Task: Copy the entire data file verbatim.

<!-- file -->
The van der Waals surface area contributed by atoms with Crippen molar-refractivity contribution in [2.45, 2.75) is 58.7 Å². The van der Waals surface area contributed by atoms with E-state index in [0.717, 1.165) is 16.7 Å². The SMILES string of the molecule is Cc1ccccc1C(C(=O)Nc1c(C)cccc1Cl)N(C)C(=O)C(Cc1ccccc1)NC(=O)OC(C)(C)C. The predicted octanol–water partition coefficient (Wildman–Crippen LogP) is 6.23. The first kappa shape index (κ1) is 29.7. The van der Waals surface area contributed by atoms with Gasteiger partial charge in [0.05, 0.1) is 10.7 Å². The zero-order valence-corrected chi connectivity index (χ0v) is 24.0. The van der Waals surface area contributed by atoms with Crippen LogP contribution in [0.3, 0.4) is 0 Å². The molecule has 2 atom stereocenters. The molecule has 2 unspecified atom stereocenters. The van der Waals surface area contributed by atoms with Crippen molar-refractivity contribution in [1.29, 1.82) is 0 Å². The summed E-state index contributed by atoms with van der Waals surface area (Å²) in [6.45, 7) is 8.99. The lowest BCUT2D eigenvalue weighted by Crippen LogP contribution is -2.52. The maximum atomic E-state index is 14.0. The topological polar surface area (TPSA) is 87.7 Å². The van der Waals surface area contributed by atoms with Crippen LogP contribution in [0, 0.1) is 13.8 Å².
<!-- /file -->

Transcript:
The van der Waals surface area contributed by atoms with Crippen molar-refractivity contribution in [2.45, 2.75) is 58.7 Å². The van der Waals surface area contributed by atoms with E-state index in [0.717, 1.165) is 16.7 Å². The SMILES string of the molecule is Cc1ccccc1C(C(=O)Nc1c(C)cccc1Cl)N(C)C(=O)C(Cc1ccccc1)NC(=O)OC(C)(C)C. The predicted octanol–water partition coefficient (Wildman–Crippen LogP) is 6.23. The first kappa shape index (κ1) is 29.7. The van der Waals surface area contributed by atoms with Gasteiger partial charge in [0.05, 0.1) is 10.7 Å². The zero-order valence-corrected chi connectivity index (χ0v) is 24.0. The van der Waals surface area contributed by atoms with Crippen LogP contribution in [0.3, 0.4) is 0 Å². The molecule has 2 atom stereocenters. The molecule has 2 unspecified atom stereocenters. The van der Waals surface area contributed by atoms with Crippen molar-refractivity contribution in [1.29, 1.82) is 0 Å². The summed E-state index contributed by atoms with van der Waals surface area (Å²) in [6.45, 7) is 8.99. The lowest BCUT2D eigenvalue weighted by Crippen LogP contribution is -2.52. The maximum atomic E-state index is 14.0. The topological polar surface area (TPSA) is 87.7 Å². The van der Waals surface area contributed by atoms with Crippen LogP contribution in [0, 0.1) is 13.8 Å².